If you have debt, first commit to not accruing new debt. Then, push as hard as you can in the beginning to pay down as much debt as you can as quickly as possible. Take a rest if you need to, and appreciate the fact that every time you have a gazelle intense period, you make the next rest period more fruitful because you will have less interest to pay overall thanks to the previous bout of intensity. Just like interval training, your finances will be in better shape if you alternate gazelle intensity with rest.
Jess @JessCantCook says
I love this idea! My husband and I have a lot of debt to pay down and we definitely get into gazelle mode but burn out easily.
Peter Anderson says
I think this is a great idea that would definitely work well for a lot of people. We did something sort of similar when we were paying off debt, but slightly different. Instead of completely going off debt repayment mode we would just take a break from being intense -by going out to eat or in a couple of cases taking a long weekend away and spending a little bit of money on the weekend away. It has a great way of recharging the batteries and getting you gung-ho and ready to attack debt again!
Although I have not followed Dave Ramsey too closely, I am surprised that he doesn’t address burnout as he does advocate the psychological rewards of paying off the smallest debt first.
I agree that burnout is a big problem. You have touched on why crash and fad diets don’t work either. There is always the feeling of missing out and sacrifice that cannot be sustained indefinitely. It then becomes too easy to binge. Same with spending. You are wise to rest.
Money Beagle says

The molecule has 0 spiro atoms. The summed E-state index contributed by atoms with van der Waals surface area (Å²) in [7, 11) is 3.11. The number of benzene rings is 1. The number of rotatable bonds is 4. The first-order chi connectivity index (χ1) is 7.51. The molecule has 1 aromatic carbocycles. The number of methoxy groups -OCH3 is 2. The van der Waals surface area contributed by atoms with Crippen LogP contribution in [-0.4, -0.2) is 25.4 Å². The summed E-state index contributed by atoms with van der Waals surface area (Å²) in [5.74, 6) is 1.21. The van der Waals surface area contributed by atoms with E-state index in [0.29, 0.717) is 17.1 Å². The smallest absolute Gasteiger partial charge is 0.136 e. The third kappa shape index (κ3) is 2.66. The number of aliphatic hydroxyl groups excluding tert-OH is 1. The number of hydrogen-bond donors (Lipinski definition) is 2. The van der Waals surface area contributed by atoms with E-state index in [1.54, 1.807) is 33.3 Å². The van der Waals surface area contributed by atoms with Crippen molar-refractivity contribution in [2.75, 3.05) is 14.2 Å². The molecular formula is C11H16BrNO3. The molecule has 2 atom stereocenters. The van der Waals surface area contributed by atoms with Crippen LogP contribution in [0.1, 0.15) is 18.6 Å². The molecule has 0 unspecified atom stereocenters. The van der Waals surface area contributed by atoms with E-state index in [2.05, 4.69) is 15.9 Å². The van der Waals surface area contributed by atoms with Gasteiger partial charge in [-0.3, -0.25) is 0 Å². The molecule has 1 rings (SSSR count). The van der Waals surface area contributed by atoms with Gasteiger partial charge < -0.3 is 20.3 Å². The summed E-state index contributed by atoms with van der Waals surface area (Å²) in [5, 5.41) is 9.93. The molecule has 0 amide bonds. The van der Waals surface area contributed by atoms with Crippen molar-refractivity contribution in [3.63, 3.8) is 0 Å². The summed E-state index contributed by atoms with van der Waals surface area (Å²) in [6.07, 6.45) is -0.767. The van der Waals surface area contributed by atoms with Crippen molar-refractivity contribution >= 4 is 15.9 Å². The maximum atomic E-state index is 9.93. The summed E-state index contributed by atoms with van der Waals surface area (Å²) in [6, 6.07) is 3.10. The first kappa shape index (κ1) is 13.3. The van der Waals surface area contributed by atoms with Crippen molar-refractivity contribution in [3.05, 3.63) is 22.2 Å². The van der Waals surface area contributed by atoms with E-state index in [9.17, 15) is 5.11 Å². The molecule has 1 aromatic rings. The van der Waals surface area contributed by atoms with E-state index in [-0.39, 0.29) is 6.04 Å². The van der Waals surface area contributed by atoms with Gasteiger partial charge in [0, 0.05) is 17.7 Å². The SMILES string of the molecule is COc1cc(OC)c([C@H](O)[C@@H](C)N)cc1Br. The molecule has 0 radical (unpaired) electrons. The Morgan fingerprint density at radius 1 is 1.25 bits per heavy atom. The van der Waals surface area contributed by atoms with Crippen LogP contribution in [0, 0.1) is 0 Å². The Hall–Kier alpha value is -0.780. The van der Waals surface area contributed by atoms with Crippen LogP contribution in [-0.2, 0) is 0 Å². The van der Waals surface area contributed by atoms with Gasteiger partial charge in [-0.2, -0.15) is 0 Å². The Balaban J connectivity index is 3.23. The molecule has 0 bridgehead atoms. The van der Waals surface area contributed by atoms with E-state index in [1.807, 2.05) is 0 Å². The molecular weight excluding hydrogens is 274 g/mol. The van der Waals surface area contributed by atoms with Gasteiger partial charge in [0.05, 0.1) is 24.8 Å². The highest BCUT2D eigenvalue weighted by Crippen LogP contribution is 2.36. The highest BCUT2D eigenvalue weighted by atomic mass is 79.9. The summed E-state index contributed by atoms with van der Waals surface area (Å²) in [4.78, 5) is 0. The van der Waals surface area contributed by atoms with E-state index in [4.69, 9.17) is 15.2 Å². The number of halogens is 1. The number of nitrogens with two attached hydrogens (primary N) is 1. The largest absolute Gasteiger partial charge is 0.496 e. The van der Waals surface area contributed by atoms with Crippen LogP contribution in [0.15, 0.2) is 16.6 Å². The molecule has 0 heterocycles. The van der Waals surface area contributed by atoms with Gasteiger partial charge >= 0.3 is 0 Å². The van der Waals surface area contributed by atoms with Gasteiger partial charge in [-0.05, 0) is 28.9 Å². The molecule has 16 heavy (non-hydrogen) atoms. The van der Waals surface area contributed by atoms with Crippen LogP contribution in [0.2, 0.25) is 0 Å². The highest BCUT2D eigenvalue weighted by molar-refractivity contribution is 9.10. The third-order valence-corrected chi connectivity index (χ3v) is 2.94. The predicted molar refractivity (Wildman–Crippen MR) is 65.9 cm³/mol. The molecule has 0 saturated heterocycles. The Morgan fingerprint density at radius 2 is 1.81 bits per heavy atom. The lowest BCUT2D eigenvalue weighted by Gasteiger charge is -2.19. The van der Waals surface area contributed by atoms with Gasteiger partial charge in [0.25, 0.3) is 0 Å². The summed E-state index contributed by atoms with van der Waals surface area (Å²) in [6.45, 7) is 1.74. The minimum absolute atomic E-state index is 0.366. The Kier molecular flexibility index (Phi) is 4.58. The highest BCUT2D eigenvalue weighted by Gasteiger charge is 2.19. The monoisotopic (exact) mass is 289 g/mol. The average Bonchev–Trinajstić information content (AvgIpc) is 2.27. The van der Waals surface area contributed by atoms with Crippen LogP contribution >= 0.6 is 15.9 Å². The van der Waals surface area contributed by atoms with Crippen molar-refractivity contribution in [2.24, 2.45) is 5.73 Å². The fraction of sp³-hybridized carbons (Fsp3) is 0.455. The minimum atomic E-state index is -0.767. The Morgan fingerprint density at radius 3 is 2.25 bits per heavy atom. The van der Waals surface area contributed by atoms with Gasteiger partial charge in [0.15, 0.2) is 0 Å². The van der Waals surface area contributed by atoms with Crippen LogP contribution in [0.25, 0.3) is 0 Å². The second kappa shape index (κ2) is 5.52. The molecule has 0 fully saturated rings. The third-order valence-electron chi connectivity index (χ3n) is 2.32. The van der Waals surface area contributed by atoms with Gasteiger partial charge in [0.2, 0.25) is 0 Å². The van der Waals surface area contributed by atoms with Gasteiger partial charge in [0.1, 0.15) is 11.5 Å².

Focusing on the number today and the number of 0 is a sure-fire way for failure when it comes to paying off debt. Truth is, you have to set little milestones along the way so that you feel you’re making progress. As you mentioned, not taking on any new debt is job one. Once you get there and can make your way without taking on new debt, then setting small milestones to mark progress is the sure path to success!
I totally agree. We are about 18 months into our repayment plan and at the current rate, it will be just over a year once we are done (hopefully!). We did experience burnout too but luckily just downshifted, like you recommended. Add to it that there are times over a long period of time when you have to make adjustments. During the last 18 months we have gone through two different periods of job lay offs and some other work that just didn’t pan out. It really affects you ability to pay off huge amounts of debt quickly and we could easily have become discouraged.
We are still working on it though and hopefully will be done in about 15-17 months!
Great post – I’m sharing it with my readers this Saturday during my weekly round up post.
Great idea! My wife and I have been working at our debt with Gazelle-like intensity but have also had to reallocate (in Intervals) from time to time. We’ve been incredibly committed to not taking on new debt and although we’ve come close, we have not had to touch our emergency fund for the entire 3 years! Although we have a hard time psychologically not paying down more debt at times we’ve been very diligent in “planning” for these expenses / travels / kids etc. and that has helped tremendously.
I agree; my wife and I just completed seven years of paying off debt and only in the past month have finally paid off our last credit card. Looking back, we took breaks in there. Maybe we could have done it five years if we hadn’t taken breaks but they helped us catch our breath and remind ourselves of our accomplishments; Nine credit cards gone.